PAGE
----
A family trip to the mountains
|By JENNIFER GALLUS|
My family and I just got back from a trip to the Rocky Mountains. It was part of a birthday celebration for my mom, and included my sister’s family as well.
We opted to drive to Colorado, which provided some good sightseeing, especially of unusual bumper stickers and highway signs.
One semi-truck had a bumper sticker that read, “In God we truck.” I thought that was a nice change of bumper-sticker scenery.
A highway sign that got me laughing read, “State penitentiary ahead, do not pick up hitchhikers.”
One sign in the mountains read, “In case of flood, climb to safety.” That sign was obviously intended for the not-so-bright population.
Overall, the drive to and from our destination went pretty smooth. Our “planned” rest stops were at Cabela’s (an outdoor store), which is our favorite store. Well, Macy’s is my very favorite, then Cabela’s.
Each day, we drove from our cabin, which was minutes from Rocky Mountain National Park, into the park and spent the days hiking, as well as driving scenic routes.
We did some fishing, but didn’t catch one fish. We (actually one of my boys) managed to indefinitely entangle two fishing poles within a 10-minute time frame.
As my husband intently tried fixing one of the poles while sitting in a weedy area, some little critter scampered across his foot, which freaked him out, and made for good humor. I’m a nice wife, huh?
I enrolled the boys in the Junior Ranger program, which they and I enjoyed. They were each given a little packet that they needed to complete in order to earn a badge.
One of the requirements was for each of them to find 10 pieces of garbage at the park and pick it up. After they found their garbage, my 6-year-old took it a step further.
Anywhere we went, in the park or in town, he would find garbage and pick it up. One day, it took 10 minutes just to get him to walk about 50 feet to our truck as we were leaving a go-cart track because he kept finding garbage.
How can you discipline a kid for doing a good deed? My brain was on overdrive just trying to think of a way to commend him, yet stop him.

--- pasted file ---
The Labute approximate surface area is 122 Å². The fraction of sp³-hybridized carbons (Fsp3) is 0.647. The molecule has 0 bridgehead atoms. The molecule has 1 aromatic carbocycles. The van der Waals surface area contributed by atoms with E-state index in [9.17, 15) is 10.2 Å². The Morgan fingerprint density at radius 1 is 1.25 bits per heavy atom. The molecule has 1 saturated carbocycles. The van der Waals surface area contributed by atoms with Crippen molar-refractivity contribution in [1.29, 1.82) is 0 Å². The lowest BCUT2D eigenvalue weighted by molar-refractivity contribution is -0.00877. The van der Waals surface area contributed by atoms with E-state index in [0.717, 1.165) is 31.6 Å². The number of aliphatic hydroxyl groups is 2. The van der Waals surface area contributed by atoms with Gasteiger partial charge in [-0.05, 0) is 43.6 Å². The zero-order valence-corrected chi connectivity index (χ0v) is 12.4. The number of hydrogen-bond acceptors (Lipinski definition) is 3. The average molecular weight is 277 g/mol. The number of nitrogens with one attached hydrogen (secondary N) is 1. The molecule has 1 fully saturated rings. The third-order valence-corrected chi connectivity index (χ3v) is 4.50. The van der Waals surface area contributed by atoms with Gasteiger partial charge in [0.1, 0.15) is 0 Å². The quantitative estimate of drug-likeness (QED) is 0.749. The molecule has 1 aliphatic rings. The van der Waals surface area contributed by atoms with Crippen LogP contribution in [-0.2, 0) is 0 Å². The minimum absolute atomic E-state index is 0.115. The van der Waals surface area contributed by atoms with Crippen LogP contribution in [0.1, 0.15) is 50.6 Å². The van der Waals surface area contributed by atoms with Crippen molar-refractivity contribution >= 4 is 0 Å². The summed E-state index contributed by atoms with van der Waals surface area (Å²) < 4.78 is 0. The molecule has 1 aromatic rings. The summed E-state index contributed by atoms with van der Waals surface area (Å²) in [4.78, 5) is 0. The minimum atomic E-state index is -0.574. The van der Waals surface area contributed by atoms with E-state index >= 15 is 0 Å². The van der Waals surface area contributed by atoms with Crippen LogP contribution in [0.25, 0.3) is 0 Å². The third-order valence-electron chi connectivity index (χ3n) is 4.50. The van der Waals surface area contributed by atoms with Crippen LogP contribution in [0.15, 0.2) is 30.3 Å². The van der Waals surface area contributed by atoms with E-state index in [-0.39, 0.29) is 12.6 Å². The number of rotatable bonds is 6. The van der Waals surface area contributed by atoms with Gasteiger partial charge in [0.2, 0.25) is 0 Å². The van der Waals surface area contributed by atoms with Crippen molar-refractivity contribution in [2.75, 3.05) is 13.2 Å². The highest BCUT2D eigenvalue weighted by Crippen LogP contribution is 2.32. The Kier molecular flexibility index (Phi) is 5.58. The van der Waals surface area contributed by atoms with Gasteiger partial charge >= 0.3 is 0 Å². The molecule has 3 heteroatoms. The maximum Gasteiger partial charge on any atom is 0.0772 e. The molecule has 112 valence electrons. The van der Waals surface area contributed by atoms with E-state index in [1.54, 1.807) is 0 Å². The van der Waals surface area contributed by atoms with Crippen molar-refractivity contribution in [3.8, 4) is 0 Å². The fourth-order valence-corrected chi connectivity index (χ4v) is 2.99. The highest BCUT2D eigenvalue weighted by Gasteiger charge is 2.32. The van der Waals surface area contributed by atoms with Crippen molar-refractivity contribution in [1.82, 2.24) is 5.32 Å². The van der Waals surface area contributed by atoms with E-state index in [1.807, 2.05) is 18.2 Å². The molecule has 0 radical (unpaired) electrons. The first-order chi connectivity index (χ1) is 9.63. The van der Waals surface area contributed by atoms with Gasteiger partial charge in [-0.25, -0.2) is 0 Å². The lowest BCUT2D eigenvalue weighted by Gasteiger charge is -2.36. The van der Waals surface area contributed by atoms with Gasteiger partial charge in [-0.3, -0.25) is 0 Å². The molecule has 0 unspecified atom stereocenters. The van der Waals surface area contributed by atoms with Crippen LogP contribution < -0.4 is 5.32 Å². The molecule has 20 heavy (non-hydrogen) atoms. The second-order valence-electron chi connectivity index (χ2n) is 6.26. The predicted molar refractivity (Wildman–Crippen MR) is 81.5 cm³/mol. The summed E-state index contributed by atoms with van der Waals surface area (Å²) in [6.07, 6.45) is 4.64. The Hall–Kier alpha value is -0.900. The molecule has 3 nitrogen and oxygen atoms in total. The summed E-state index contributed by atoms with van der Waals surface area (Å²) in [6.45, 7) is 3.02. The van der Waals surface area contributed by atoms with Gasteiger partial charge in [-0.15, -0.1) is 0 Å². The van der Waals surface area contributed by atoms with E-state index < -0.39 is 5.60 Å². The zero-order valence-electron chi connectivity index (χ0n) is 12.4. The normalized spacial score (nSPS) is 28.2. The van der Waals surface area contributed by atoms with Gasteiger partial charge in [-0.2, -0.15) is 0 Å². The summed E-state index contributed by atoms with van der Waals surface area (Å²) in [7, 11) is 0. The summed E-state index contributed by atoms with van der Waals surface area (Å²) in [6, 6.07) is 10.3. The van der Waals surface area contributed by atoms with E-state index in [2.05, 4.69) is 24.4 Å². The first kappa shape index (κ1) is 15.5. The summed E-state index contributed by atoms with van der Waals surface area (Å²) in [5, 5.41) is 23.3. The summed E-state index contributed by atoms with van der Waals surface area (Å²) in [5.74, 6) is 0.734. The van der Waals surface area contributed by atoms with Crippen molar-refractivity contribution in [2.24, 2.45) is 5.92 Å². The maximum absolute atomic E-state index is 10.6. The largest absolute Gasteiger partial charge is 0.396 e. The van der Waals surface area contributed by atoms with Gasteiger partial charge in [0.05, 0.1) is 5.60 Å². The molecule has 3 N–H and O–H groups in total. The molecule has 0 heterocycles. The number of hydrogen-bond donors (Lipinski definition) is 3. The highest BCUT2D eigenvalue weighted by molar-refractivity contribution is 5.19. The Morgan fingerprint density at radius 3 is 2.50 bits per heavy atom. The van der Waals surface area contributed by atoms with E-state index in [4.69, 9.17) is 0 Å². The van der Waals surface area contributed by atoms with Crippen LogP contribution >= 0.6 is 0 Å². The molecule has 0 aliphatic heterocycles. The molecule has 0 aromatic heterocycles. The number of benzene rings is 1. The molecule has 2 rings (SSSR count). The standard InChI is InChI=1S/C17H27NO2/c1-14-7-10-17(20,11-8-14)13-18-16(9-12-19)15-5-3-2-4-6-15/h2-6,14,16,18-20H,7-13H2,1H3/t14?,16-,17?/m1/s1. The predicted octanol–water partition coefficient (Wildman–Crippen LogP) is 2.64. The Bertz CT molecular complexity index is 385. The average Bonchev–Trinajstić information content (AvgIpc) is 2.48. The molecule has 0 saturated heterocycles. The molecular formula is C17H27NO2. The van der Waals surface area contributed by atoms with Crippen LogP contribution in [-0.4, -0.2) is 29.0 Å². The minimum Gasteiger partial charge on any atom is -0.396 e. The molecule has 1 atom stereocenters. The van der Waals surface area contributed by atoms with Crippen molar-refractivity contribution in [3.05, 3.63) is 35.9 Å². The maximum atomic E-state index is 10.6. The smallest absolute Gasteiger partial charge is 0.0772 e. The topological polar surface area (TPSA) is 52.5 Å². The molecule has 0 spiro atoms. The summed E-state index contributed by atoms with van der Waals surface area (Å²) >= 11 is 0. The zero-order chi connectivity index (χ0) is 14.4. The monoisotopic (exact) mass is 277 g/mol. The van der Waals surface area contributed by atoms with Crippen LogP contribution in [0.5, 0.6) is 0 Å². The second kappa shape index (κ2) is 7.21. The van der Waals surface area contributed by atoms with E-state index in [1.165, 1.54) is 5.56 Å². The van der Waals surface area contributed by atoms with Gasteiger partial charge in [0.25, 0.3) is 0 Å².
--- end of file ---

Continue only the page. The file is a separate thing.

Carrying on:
We worked on the Junior Ranger packet for about three days, and when it was complete, we tracked down a park ranger, which isn’t hard to do, who sat down with the boys and quizzed them.
It was pretty cute. The boys sat on either side of the ranger, who looked to be in his 70s, and answered all of his questions.
Then the ranger stood up and made an announcement at the visitor center that the boys had earned their badge to which they were applauded as the ranger placed the badges on them. All these picture-perfect opportunities and no camera in hand.
Besides nature-seeking activities, we did a good amount of go-carting and mini-golfing, as well.
The boys aren’t old enough to drive a go-cart themselves so my husband and I would each take one of them. I tried to go as fast as dad so that the child that was with me didn’t feel like a loser.
I managed to pass dad a couple times, but usually came in second. The boys were good about it. They wouldn’t want to hurt my feelings so they would blame it on the engine of the go-cart and not me.
Our favorite mini-golf course was super cheap and looked like something out of a movie. It was old, yet fun, and had huge hanging lights strung around the perimeter. It reminded me of a place that you’d come across in a desert.
Vacations are always fun, but we were all ready to come home. We take for granted the comforts of home until we’re gone from it.
While on vacation, my 10-year-old niece asked, “What will we do if we see a bear?” Before an adult could answer, my 6-year-old nephew yelled, “Panic!”